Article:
With the recent attack and kidnapping of almost three hundred Nigerian school girls, we’ve been thinking more and more about how our society and world values women. Our value is a topic that Waris Dirie covers so well in her autobiographical memoir, Desert Flower. Though Waris is from Somalia and has become one of the most beautiful supermodels to walk the walk, her book tells the story of a woman who began her life as a broken little girl who, like many other women around her, faced a horrific life of oppression, illiteracy, violence and poverty.
This memoir begins with a glimpse into the pastoralist childhood of Waris. Her family is nomadic and her journey sets the tone of one of the themes of this book – walking (fighting through) – both physical and mental. As a young girl she was “cut” through the practice of female circumcision or female genital mutilation (FGM). Tied down to have her clitoris cut off while fully conscious, she is left under a tree for shelter to heal after her horrific rite of passage. Waris describes her experience and the practice without apology and is very direct in describing how female genital mutilation so often leaves its victims that are lucky to survive with life long constant pain and discomfort and death for the girls who don’t. Before her own mutilation, she watched her sister through a fog of naivete and concern go through her own cutting that left her with infected genitals but somehow still meant that “she was now a woman.”
Waris left home at 12 years old to escape being married off to a 60 year old man for five camels and instead chose to trek through the desert with no food or water in hopes of finding a better life for herself. After walking across the Somali desert to Mogadishu she soon found herself living in London and working as a servant to her uncle, the Somalian ambassador. The book goes on the tell the story of her life as a house servant, an abused spouse, a fast food worker and eventually a super model, mother and UN ambassador. Some of the events in her life are purely coincidental in many amazing ways but the premise of this book is what’s most important. Not that she become a super model, but that she chose to speak out against the treatment of women in her country and consequently all over the world.
Another major theme of this memoir is violence against women. As a child, Waris was also raped and as a woman she faced a constant barrage of sexual and physical assault as well. Her life is emotionally complicated, just like many of ours, and she must also fight (continue walking) through an oppressive society full of minimum wage jobs, people who are constantly trying to take advantage of her, political instability and warfare. But she never quits. She never gives up.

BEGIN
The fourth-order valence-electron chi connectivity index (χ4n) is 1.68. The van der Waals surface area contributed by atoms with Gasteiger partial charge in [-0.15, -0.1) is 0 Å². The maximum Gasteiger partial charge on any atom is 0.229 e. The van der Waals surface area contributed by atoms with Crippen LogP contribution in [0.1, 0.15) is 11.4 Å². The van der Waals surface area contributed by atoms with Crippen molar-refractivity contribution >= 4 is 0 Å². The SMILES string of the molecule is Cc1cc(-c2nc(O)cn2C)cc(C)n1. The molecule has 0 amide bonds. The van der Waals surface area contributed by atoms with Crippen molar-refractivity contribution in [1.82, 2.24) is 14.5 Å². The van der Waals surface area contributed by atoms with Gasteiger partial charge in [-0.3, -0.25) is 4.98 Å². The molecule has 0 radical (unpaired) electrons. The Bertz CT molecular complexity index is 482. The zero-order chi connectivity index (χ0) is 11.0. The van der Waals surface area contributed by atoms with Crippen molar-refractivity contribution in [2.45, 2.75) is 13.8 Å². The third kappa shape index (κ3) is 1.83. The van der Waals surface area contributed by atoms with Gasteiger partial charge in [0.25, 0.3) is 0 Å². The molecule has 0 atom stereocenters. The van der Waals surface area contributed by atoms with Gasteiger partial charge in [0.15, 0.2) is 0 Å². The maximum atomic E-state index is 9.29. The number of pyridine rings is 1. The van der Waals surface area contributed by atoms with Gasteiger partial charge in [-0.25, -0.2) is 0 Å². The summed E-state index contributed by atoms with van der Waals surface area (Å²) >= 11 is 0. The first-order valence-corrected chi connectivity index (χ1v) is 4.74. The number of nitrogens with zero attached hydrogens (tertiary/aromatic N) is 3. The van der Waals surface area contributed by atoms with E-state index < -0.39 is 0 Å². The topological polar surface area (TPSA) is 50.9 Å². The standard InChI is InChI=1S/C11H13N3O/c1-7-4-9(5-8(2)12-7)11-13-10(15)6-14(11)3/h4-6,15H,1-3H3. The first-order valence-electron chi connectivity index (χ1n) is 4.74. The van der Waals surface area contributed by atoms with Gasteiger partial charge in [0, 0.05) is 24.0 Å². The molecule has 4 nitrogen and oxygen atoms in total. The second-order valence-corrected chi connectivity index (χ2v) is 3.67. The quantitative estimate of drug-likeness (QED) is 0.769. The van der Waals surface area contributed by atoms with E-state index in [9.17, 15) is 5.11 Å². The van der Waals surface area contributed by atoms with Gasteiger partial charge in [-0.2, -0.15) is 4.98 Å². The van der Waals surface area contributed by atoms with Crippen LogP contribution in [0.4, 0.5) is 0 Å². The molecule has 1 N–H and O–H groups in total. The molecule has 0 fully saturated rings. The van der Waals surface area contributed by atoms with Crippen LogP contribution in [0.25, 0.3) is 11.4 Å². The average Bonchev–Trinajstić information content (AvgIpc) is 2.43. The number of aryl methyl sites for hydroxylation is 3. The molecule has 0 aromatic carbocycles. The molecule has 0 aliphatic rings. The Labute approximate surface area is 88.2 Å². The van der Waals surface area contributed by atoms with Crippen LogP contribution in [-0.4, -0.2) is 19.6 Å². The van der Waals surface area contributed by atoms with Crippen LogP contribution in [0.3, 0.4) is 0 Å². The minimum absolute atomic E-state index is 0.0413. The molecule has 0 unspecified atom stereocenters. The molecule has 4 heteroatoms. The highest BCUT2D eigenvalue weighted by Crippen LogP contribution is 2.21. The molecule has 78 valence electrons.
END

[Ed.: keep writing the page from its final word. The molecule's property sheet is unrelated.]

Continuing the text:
The story delivery is simple and to the point. Waris writes in a tone that can be interpreted as a bit selfish (perhaps if only from a Western perspective) in the later half of her book, but like any memoir, these are her words, thoughts and actions which make her experiences no less valid. This book and her experiences will stick with you long after you’ve put it down. Her story is gravely important, and like the the missing Nigerian school girls, and the threat of them being sold off for $12 each, we must not only think about the lack of value we put on the lives of women in this world, we must also act.
Girls and women are under attack every day simply for being born female. Over 150 million women and girls worldwide have experienced female genital mutilation with over 8,000 undergoing the procedure every single day (some as young as three years old). Women are being sold into sex slavery prominently in Asia and in America, women from the LGBT community are constantly under attack. To help your fellow sisters, become active in your outcry. Write to your congressman and demand that they start speaking up on women’s rights violations both nationally and internationally, join your local community LGBT support groups and stand up for injustice when you experience it and find an international support group for women like the ones on this list. We must support one another.